A cyclone's aftermath

THE IRRAWADDY DELTA, Myanmar — Tropical cyclone Bijli is menacing South Asia, picking up speed over the warm waters of the Bay of Bengal. Packing hurricane force winds and heavy rains, the storm is expected to make landfall Saturday near the border of Myanmar and Bangladesh.

Bijli approaches almost a year after the powerful cyclone Nargis killed more than 100,000 people, the worst natural disaster in Myanmar's recorded history.

On that dark day Ma Gan, nine months pregnant, ran from the raging storm and her collapsing home to take shelter in her neighbor’s water tank. Two days later, in a collapsed reservoir, baby Nargis was born into a world freshly ravaged, devoid of clean water, stripped of its harvest and shrouded by the fog of lives and homes lost.

Ma Gan, along with many others who had escaped the harrowing clutches of cyclone Nargis (after which Ma Gan's baby was named) on May 2, 2008, spent the following days in the huddled company of family and neighbors beneath whatever structure was left standing.

It would be days before any sign of help would signal the outside world’s acknowledgment of their predicament. During this time people ate the soggy, salinated remains of their rice harvests and drank water from canals teeming with decomposing bodies.

“After four or five days well-wishers came by with cars and dropped food and clothes on the road,” said Nu Myint Kyi, the owner of the land where Ma Gan and nearly 30 others took shelter after the floods. Myanmar aid groups and wealthy nationals distributed some relief to the victims, but those supplies didn’t last long, and most aid stopped after 10 days. “We survived on coconuts for weeks after that,” Nu Myint Kyi said.

The international response to cyclone Nargis was staggering. Countless countries pledged millions of dollars and supplies, and even sent tankers piled with food and other essentials into the delta. But due to heavy restrictions on international aid and, some would say, the iron-willed xenophobia of Myanmar’s ruling junta, it took foreign aid groups more than three weeks before they could distribute the rice, water, garlic, fish paste, clothes and various other necessities.

After a lengthy bureaucratic process and pressure from various organizations, the checkpoints began to open.

Ma Gan and her neighbors, situated in an accessible location adjacent to the main road leading from Yangon to Bogale, were on the receiving end of the first attempts at assistance. Not everyone was so fortunate — especially those who reside within the complex web of canals and tributaries comprising the Irrawaddy Delta.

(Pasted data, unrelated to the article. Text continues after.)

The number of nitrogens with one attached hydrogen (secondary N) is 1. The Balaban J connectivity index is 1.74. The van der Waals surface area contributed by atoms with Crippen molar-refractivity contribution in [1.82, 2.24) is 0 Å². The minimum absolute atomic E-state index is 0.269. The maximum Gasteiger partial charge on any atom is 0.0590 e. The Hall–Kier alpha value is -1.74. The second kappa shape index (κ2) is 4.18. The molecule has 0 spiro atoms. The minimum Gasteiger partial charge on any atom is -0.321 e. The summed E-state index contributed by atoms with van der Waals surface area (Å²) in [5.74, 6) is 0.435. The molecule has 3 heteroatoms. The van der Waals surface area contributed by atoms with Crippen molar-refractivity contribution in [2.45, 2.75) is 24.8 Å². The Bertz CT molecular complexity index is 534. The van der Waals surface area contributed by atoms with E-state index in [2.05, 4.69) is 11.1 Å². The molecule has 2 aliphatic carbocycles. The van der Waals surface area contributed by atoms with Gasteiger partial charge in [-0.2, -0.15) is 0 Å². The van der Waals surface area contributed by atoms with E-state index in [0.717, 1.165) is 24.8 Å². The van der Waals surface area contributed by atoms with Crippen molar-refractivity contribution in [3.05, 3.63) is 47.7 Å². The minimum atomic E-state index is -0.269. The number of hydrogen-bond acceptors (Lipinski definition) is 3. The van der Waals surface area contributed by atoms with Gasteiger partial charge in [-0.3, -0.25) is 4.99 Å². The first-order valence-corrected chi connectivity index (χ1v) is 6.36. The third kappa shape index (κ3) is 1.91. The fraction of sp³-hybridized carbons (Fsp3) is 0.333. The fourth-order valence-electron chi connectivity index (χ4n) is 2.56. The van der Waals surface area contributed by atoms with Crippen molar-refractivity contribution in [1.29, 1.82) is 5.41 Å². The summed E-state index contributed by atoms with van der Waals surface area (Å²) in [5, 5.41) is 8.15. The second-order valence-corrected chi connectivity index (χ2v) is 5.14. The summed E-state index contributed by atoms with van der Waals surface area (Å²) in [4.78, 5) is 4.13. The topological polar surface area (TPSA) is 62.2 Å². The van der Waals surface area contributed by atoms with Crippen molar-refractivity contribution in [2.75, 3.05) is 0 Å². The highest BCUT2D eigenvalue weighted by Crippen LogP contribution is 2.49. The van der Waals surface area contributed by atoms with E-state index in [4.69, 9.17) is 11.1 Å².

Accessible only by boat, these villages were the hardest hit by the vast influx of water the cyclone created. And ironically, they were among the last to be reached by relief efforts. “After the storm, for 20 days, we had to survive off of coconuts and some soaked rice,” said Beh Saw Oo, a resident of Chong Sein Gi, a small river village south of Bogale where 300 of the 700 inhabitants were swept away during the storm.

Ko Khin Maung Aye, the village chief, lost his mother, father, wife, son, daughter, brother and his brother’s entire family. He only managed to save his youngest daughter by gripping her to his body throughout that fatal night. Being a landowner, he was eligible for rice seeds provided by the government to replant his fields.

“If you own land, they gave you rice seeds. If you didn’t own land, they gave you some money,” he explained. “I am all alone anyway, so I don’t need the money to rebuild my home. Now, I'm left with only myself to look after.”

Near Pyiapon, another town where Nargis claimed more than 5,000 lives, a monastery that housed 300 people in the storm's aftermath is slowly being rebuilt. Shredded wooden planks, crumbling statues and piles of bricks strewn about testify to the tragedy that occurred here a year ago.

“In that morning, people just kept coming and coming until the whole monastery was full,” said U War Ya Ma, the abbot of Thiak Kyaung Monastery. “But we could only feed people rice for three or four days. Soon even the rice was all gone.”

Four women who spent a month in the monastery after they lost their home in the storm have attempted to rebuild near the front gates. “We had to build our house with the wood and roofing we found laying around. People brought aid after three weeks and left it with the monks in the monastery. If we needed anything, we could go there to get it,” said Paw Myint Kyi, the eldest daughter.

Most villagers in the Irrawaddy Delta say they received aid, in differing amounts, for three to four months after the storm, though some say they received as little as two bags of rice. Despite the devastation, most say that they picked up the pieces within a few months. While diarrhea and other stomach disorders were common for weeks after the storm, few recall anyone losing their life to waterborne illness or starvation.

Throughout the reaches of the delta, you can still see fallen trees and the skeletal remains of former homes, but you can also see freshly painted walls, gleaming new corrugated iron roofs and tents in myriad colors displaying the names of organizations such as Unicef, UNDP, WFP, World Vision, MSF and Red Cross. People smile and wave as you drive past.

But despite these signs, life is not as it was.

“We used to have a tea shop but the storm took it,” Paw Myint Kyi said. “Without all our supplies, we have to struggle every day. Life has not returned to normal.”

For five siblings who swam across the river during the storm to survive, Nargis meant the loss of both their parents and one sibling. They found their father's body far downstream and buried him, but their mother's body was lost to the river.

“We are scared of another storm,” the eldest sister said, while looking away, “but we don’t have bad dreams about them. We do dream about our parents. They are always happy dreams.”